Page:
I had to go to the hospital weekly for blood tests to make sure my hormone levels were going down, it was an exhausting process but slowly and surely they did fall and by January 2014, they were back to 0.
We were physically and mentally exhausted. Within a year we had a failed IVF attempt. A miscarriage and an ectopic. It didn't seem real, like a nightmare, is this really happening to us.
We were discharged from the miscarriage clinic as no reason was found for our recurring losses. We were basically on our own again now. I was told to take aspirin next time I became pregnant and I was given a prescription for tinzaparin. A blood thinner injection and progesterone pessaries to take next time I became pregnant from week 7 to week 14 of the pregnancy. I was also told to ring the hospital to book an early reassurance scan next time I became pregnant too.
We were getting scared now. My husband was 34 and I was 40. I was reading countless articles about how it's nearly impossible to get pregnant when your in your forties and how you should have children in your twenties if possible. Is it ever going to happen for us? Well nothing much did happen in 2014. Looking back maybe it was a good thing. We needed a rest.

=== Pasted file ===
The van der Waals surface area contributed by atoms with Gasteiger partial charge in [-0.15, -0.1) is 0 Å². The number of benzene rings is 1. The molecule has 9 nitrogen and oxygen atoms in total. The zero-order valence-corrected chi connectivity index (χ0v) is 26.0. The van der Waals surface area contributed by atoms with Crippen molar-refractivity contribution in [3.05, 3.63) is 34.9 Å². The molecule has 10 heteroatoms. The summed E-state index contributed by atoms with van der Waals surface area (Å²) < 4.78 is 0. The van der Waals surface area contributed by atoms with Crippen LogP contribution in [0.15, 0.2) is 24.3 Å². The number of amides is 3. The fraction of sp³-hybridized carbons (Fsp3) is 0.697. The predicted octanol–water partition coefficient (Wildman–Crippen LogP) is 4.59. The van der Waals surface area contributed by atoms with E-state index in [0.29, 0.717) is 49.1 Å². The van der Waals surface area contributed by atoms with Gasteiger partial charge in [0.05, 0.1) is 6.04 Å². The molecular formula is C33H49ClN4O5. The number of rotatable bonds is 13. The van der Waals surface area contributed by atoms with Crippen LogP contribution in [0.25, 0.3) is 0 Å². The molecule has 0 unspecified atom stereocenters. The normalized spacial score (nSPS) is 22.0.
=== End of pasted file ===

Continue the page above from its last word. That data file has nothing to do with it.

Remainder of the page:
2013 was an eventful year just by itself. The trouble is you start stressing. Why aren't we pregnant yet? will it happen again? But it did.
At the end of April 2015. We were pregnant. The usual mix of excitement doubts, fear and sheer panic sets in, more so after the ectopic. What if it's an ectopic again? We can't go through that again
I rang the hospital to book the early scan and we got the prescription they gave us too. Every twinge we would panic. Every time I went to the loo. We would pray that there was no bleeding. It was torture being pregnant, but there is always a piece of you that has to be positive and cling on to the hope that this is the one that is going to work.